Damaging culture of silence

HARARE - I have been following, with keen interest,  the different forms of punishment meted out to individuals found guilty of match-fixing by the Justice Ebrahim Commission, and the six-month ban slapped on former national team coach Norman Mapeza particularly had me thinking.

The Commission justifies the rather lenient sentence slapped on Mapeza by arguing in the report that while he refused to accept the betting syndicate’s money on one of the Warriors’ escapades at the height of Asiagate,  Mapeza heard no evil and saw no evil and continued with his life as if everything was normal.

One person that comes to mind when it comes to zipping his mouth is former Zifa president Wellington Nyatanga, under whose very nose the Asiagate match-fixing scam took place.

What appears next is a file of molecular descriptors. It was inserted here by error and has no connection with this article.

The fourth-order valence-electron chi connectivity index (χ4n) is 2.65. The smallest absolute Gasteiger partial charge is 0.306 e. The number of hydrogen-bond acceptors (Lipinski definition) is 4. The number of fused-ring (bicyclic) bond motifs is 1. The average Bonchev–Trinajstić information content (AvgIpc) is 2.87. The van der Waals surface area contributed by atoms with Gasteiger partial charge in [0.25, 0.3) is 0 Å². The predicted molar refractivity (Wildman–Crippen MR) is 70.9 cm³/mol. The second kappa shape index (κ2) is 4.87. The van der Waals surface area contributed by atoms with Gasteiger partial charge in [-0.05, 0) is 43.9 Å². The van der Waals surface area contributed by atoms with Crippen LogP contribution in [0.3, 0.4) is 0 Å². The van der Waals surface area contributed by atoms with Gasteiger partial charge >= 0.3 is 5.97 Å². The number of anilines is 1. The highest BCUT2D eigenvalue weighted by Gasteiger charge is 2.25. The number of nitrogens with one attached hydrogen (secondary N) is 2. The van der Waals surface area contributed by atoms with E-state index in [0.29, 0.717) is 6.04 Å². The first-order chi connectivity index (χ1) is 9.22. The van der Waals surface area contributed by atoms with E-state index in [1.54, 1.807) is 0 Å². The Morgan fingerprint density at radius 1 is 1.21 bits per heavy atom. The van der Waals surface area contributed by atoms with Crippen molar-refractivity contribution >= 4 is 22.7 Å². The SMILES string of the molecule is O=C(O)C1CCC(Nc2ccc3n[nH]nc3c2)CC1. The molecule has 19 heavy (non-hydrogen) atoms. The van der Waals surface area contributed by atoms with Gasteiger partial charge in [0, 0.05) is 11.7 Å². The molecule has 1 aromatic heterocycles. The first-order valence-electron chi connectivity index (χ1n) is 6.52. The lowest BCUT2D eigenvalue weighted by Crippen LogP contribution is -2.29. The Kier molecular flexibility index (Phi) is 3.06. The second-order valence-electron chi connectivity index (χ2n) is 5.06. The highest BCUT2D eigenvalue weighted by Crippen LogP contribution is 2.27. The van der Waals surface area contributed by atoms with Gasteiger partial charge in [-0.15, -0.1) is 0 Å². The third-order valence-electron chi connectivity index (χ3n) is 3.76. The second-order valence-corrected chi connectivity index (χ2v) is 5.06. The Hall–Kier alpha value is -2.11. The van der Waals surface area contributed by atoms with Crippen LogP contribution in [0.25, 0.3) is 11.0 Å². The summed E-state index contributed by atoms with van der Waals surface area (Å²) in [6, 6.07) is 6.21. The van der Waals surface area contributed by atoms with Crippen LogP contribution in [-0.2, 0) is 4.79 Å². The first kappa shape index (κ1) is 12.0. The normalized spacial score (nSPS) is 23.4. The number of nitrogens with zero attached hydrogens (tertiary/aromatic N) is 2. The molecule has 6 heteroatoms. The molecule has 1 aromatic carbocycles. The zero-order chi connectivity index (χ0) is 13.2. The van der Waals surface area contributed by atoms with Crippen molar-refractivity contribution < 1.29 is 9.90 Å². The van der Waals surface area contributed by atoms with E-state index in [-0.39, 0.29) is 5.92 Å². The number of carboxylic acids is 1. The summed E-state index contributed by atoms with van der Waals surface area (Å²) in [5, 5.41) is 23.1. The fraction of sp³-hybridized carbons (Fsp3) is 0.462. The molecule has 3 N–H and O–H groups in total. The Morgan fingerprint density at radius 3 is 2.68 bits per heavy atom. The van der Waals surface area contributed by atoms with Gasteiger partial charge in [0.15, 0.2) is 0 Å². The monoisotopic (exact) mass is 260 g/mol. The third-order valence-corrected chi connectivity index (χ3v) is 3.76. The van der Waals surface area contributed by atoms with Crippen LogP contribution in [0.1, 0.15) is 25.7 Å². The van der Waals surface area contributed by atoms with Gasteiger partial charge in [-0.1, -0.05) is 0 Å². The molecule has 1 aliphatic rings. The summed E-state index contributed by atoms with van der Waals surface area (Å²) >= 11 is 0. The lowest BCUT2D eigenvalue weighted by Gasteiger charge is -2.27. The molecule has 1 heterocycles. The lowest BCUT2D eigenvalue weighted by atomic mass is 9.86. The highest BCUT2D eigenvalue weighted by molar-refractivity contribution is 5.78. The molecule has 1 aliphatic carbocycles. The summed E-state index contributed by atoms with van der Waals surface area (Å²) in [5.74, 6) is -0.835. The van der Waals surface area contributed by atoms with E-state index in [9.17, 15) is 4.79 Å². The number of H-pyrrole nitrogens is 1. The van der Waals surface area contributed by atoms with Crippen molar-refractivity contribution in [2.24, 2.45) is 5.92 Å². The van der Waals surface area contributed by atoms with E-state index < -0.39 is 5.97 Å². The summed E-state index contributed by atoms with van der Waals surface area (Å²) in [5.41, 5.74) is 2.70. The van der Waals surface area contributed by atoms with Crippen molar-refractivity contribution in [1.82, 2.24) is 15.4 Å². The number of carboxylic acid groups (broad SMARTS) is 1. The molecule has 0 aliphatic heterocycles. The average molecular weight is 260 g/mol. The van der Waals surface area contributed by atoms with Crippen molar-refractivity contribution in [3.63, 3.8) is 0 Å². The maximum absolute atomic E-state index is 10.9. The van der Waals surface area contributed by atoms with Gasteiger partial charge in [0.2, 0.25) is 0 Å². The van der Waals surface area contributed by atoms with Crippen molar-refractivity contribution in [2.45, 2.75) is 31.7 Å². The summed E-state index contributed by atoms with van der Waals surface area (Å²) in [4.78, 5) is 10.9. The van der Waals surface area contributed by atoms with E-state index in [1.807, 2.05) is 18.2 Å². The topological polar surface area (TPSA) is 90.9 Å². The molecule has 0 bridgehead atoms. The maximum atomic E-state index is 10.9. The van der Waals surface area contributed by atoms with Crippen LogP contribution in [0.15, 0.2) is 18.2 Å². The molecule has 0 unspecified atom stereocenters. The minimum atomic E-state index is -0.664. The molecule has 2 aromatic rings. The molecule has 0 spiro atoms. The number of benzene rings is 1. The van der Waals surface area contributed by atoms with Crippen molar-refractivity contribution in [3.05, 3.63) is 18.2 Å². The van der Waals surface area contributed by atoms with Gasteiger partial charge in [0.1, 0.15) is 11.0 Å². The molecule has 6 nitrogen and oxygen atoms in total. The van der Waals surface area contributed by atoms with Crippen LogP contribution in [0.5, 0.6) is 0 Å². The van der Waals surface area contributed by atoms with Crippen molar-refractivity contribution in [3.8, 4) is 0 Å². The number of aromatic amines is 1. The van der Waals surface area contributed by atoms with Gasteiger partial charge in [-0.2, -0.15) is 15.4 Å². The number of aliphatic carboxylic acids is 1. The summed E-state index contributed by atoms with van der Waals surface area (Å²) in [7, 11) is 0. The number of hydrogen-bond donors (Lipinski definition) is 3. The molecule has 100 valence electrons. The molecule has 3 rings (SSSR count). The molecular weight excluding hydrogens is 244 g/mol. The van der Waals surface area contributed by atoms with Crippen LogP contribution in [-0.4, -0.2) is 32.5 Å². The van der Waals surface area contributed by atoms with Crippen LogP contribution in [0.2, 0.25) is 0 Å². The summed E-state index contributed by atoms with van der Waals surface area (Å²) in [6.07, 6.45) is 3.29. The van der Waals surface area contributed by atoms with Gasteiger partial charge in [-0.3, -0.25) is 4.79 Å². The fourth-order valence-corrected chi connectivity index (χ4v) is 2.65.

Nyatanga is an absolute gentleman, but did he hear no evil and saw no evil like Mapeza, or we have to give it up to the masterminds of the scandal for the best ever kept secret in the history of Zimbabwean football?

Whatever the case maybe, the culture of keeping quiet on important things has had a disastrous damaging effect not only in football, but in different spheres of Zimbabwean life.

We see it everyday, in our social life, in our politics and in our economy.

There is no doubt that Asiagate was a shameful deed which disgraced the nation and portrayed Zimbabweans as a treacherous and greedy lot who would do anything for money.

Undoubtedly this regrettable phase has been a very serious blow to the honesty, integrity and the reputation of our country in the eyes of the world.

If only someone had decided to speak out instead of sweeping the scandal under the carpet.

Martin Luther King Jr. once said: “Our lives begin to end the day we become silent about things that matter.”

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